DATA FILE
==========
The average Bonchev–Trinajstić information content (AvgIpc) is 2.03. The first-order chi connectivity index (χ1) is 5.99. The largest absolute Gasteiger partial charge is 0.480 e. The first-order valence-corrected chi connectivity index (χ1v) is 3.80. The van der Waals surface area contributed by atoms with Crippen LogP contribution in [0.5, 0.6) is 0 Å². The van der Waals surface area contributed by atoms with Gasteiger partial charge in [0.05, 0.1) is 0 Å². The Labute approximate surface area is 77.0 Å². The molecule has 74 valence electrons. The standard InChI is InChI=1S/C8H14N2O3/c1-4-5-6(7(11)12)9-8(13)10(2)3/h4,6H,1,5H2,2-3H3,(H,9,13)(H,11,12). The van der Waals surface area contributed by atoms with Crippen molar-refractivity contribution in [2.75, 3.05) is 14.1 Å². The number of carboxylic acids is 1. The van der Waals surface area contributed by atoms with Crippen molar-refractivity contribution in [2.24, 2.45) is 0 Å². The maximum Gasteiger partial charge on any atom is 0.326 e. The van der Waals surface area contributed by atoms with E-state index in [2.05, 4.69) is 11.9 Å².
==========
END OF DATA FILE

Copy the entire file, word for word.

The average Bonchev–Trinajstić information content (AvgIpc) is 2.03. The first-order chi connectivity index (χ1) is 5.99. The largest absolute Gasteiger partial charge is 0.480 e. The first-order valence-corrected chi connectivity index (χ1v) is 3.80. The van der Waals surface area contributed by atoms with Crippen LogP contribution in [0.5, 0.6) is 0 Å². The van der Waals surface area contributed by atoms with Gasteiger partial charge in [0.05, 0.1) is 0 Å². The Labute approximate surface area is 77.0 Å². The molecule has 74 valence electrons. The standard InChI is InChI=1S/C8H14N2O3/c1-4-5-6(7(11)12)9-8(13)10(2)3/h4,6H,1,5H2,2-3H3,(H,9,13)(H,11,12). The van der Waals surface area contributed by atoms with Crippen molar-refractivity contribution in [2.75, 3.05) is 14.1 Å². The number of carboxylic acids is 1. The van der Waals surface area contributed by atoms with Crippen molar-refractivity contribution in [2.24, 2.45) is 0 Å². The maximum Gasteiger partial charge on any atom is 0.326 e. The van der Waals surface area contributed by atoms with E-state index in [2.05, 4.69) is 11.9 Å².